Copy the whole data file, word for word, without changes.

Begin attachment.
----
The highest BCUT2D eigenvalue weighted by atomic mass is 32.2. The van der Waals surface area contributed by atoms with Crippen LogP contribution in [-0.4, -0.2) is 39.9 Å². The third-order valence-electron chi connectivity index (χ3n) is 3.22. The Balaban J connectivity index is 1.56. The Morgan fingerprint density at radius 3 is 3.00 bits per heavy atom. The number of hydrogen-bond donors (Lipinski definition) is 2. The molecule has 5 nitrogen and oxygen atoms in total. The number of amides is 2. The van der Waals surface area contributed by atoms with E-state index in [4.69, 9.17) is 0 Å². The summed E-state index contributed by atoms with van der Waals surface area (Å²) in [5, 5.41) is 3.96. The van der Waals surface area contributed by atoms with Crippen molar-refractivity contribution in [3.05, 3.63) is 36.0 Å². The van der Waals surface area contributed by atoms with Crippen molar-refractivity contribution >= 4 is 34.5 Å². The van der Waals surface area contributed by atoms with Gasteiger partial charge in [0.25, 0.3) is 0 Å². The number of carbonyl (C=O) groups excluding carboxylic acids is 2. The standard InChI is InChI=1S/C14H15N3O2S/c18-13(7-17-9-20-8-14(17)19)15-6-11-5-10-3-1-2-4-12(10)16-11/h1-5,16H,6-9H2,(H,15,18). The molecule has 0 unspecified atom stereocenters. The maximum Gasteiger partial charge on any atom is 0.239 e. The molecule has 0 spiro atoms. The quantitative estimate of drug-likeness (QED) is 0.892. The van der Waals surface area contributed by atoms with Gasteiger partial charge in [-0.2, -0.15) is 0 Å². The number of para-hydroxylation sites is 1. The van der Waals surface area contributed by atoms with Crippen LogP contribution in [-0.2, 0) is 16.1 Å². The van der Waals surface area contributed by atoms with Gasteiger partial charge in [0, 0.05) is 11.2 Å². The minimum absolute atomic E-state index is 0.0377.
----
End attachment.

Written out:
The highest BCUT2D eigenvalue weighted by atomic mass is 32.2. The van der Waals surface area contributed by atoms with Crippen LogP contribution in [-0.4, -0.2) is 39.9 Å². The third-order valence-electron chi connectivity index (χ3n) is 3.22. The Balaban J connectivity index is 1.56. The Morgan fingerprint density at radius 3 is 3.00 bits per heavy atom. The number of hydrogen-bond donors (Lipinski definition) is 2. The molecule has 5 nitrogen and oxygen atoms in total. The number of amides is 2. The van der Waals surface area contributed by atoms with E-state index in [4.69, 9.17) is 0 Å². The summed E-state index contributed by atoms with van der Waals surface area (Å²) in [5, 5.41) is 3.96. The van der Waals surface area contributed by atoms with Crippen molar-refractivity contribution in [3.05, 3.63) is 36.0 Å². The van der Waals surface area contributed by atoms with Crippen molar-refractivity contribution >= 4 is 34.5 Å². The van der Waals surface area contributed by atoms with Gasteiger partial charge in [0.25, 0.3) is 0 Å². The number of carbonyl (C=O) groups excluding carboxylic acids is 2. The standard InChI is InChI=1S/C14H15N3O2S/c18-13(7-17-9-20-8-14(17)19)15-6-11-5-10-3-1-2-4-12(10)16-11/h1-5,16H,6-9H2,(H,15,18). The molecule has 0 unspecified atom stereocenters. The maximum Gasteiger partial charge on any atom is 0.239 e. The molecule has 0 spiro atoms. The quantitative estimate of drug-likeness (QED) is 0.892. The van der Waals surface area contributed by atoms with Gasteiger partial charge in [-0.2, -0.15) is 0 Å². The number of para-hydroxylation sites is 1. The van der Waals surface area contributed by atoms with Crippen LogP contribution in [-0.2, 0) is 16.1 Å². The van der Waals surface area contributed by atoms with Gasteiger partial charge in [0, 0.05) is 11.2 Å². The minimum absolute atomic E-state index is 0.0377.